Farm Animals

Farm Animals at Chiltern Open Air Museum

Traditional livestock

The Museum keeps a variety of livestock as part of its mission to interpret the farming landscape of the Chilterns.  You will find these animals around different parts of the Museum’s site throughout the year:


The Museum has its own long established flock of Pedigree Oxford Down sheep. This now rare breed of sheep was once very important in the Chilterns area and formed the backbone of many local farms. The Museum breeds these sheep to help conserve them as their number has declined to a little more than a thousand breeding ewes over the whole country. The flock is run in a traditional manner and at lambing time they will be found lambing in and around our traditional lambing fold. You can come and see our lambs at our Meet the Lambs event held annually in April. The staff and volunteers support the sheep lambing, sleeping in and working out of our early twentieth century shepherd hut by the fold.



We have a small flock of beautiful Silver Grey Dorking chickens. This rare breed has ancestry dating back to at least the end of the Iron Age. The birds can usually be seen happily scratching around outside in one of our fields.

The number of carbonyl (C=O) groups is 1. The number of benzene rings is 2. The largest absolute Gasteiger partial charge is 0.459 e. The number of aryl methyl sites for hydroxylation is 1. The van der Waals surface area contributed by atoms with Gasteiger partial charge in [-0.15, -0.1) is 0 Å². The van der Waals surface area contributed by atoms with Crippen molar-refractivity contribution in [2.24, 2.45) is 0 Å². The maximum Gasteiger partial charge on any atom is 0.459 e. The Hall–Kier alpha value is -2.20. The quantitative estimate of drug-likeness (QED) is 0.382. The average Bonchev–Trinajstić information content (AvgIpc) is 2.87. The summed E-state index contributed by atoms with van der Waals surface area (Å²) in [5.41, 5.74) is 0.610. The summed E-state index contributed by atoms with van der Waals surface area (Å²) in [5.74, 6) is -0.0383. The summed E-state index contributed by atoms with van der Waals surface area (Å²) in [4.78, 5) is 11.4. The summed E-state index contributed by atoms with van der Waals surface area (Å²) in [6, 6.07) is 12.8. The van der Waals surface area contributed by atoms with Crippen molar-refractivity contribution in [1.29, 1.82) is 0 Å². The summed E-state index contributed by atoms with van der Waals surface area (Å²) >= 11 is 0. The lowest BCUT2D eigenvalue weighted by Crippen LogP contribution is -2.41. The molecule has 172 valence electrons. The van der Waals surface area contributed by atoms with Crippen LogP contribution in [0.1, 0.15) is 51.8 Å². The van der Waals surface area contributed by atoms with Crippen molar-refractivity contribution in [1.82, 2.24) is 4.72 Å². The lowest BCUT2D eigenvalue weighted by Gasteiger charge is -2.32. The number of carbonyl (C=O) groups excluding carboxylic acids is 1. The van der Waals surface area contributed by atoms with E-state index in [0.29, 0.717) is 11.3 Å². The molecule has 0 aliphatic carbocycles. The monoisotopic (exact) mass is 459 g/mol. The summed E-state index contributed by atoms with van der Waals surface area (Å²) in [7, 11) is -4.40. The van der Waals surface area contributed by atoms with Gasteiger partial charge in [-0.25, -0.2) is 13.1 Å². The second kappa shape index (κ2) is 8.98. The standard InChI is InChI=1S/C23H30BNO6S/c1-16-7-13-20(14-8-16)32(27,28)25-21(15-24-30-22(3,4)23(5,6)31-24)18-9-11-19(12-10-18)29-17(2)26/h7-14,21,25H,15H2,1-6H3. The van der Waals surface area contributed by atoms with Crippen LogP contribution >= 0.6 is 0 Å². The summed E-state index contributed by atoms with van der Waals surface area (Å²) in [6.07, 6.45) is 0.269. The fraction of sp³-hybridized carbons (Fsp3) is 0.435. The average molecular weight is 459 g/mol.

Two new heifers arrived at the museum in November 2013. Heifers are young cows up to about two years of age which have not yet calved. Clementine, the red cow, is half Shorthorn (a typical breed in Victorian times), a quarter Guernsey and a quarter Limousin. Clarabelle is black and white, and is also half Shorthorn, a quarter Guernsey and a quarter Belgian Blue.



You may be lucky enough to catch a glimpse of the Museum’s two farm cats as they go about their duties.




New to the museum in 2015 are our two rare breed Old English goats called Crystal and Beverly. They love eating the hedgerows and browsing the trees around the site.